Britain and France seeking to punish Syrian regime for 'use of chemical weapons'
UN ambassadors from Britain and France have said they will seek to punish members of the Syrian regime implicated in the use of chemical weapons during the country's civil war.
However, Russia's envoy said his country would not support any such action.
Ambassadors Matthew Rycroft of Britain and Francois Delattre of France said they are drafting a Security Council resolution aimed at ensuring regime members involved in the use of chemical weapons in Syria will face consequences, and that they hope to have it voted on in the coming days.
Mr Delattre said the credibility of the Security Council was on the line after inspectors determined the Syrian regime had used the banned weapons on at least three occasions and that the Islamic State group (IS) had used them at least once.
"If the Security Council is not able to react strongly and unanimously when, not only the proliferation, but the use of weapons of mass destruction is at stake against civilian populations then, frankly, there is a big question mark about the credibility of the UN," Mr Delattre said.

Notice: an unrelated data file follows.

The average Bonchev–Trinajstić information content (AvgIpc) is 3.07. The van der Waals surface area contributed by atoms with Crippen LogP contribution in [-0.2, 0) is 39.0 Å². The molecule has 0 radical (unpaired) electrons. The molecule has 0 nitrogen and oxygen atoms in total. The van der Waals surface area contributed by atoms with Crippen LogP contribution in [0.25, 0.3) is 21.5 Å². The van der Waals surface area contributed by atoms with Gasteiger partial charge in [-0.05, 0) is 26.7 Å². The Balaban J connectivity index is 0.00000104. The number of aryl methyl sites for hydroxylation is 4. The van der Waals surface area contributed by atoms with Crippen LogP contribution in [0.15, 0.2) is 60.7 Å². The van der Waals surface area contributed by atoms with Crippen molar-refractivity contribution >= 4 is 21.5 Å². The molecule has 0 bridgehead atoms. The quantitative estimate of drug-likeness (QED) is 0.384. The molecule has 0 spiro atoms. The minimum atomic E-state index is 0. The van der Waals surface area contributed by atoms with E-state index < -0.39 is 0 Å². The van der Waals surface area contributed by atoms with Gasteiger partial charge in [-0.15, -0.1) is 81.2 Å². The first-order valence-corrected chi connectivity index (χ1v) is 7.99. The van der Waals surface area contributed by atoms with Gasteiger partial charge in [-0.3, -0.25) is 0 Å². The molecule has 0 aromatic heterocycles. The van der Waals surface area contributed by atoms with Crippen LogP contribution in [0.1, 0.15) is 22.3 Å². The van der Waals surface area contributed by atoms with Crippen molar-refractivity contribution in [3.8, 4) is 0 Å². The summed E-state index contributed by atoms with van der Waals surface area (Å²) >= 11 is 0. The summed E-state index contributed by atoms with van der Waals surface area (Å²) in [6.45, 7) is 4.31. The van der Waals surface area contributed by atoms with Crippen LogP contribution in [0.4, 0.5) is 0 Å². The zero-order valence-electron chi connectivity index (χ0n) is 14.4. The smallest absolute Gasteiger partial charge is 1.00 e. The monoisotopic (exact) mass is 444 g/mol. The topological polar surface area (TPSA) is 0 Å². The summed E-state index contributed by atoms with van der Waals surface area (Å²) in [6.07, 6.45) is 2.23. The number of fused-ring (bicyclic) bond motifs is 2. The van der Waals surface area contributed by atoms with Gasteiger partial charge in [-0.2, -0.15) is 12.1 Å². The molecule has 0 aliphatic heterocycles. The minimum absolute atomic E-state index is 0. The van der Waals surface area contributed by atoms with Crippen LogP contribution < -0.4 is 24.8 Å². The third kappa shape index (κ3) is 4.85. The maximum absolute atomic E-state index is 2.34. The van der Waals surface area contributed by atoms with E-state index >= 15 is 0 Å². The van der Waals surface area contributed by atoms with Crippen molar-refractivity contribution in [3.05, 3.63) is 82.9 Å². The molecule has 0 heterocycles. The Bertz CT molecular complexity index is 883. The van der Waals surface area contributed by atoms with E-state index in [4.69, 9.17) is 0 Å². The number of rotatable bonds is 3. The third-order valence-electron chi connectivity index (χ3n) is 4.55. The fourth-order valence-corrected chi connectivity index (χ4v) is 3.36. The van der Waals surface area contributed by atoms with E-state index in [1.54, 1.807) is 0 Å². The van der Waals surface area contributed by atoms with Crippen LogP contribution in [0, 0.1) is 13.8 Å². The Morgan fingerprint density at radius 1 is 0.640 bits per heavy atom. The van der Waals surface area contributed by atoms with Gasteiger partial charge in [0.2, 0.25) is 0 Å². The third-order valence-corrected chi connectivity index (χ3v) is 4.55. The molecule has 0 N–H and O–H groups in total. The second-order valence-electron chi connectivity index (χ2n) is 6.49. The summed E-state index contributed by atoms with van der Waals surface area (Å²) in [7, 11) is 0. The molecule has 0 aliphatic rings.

While Russia supports sanctions against IS and other extremists, it has repeatedly rejected sanctions for the government of Syrian leader Bashar Assad, its close ally.
Russia's ambassador Vitaly Churkin said that inspectors - known as the Joint Investigative Mechanism, or JIM - had failed to turn up "enough information to accuse anybody of anything", aside from the single allegation against IS.
"We believe first of all that JIM has been working very hard in a very professional way but they've been given a task and put in a situation that won't allow them to produce credible evidence," Mr Churkin said.
Earlier this month, the Security Council approved a one-year extension to the JIM's mandate but Mr Churkin said that Russia supported that measure for the inspectors' deterrent effect and because they were able to expand the mandate to look more closely at terrorists' use of chemical weapons.
On the subject of eastern Aleppo where some 275,000 people are under siege, Mr Churkin said Syrian and Russian forces had retaken the vital Castello road so it can now be "freely used for humanitarian supplies".
Commenting on a proposed Security Council resolution calling for a 10-day pause to allow humanitarian aid into the besieged city, he said he believed it had been overtaken by events.
Earlier on Tuesday, the Russian Ministry of Defence said that "half" of eastern Aleppo had been "liberated".
Opposition groups reported that renewed airstrikes killed at least 10 civilians in the opposition held-enclave as they were fleeing Syrian government advances.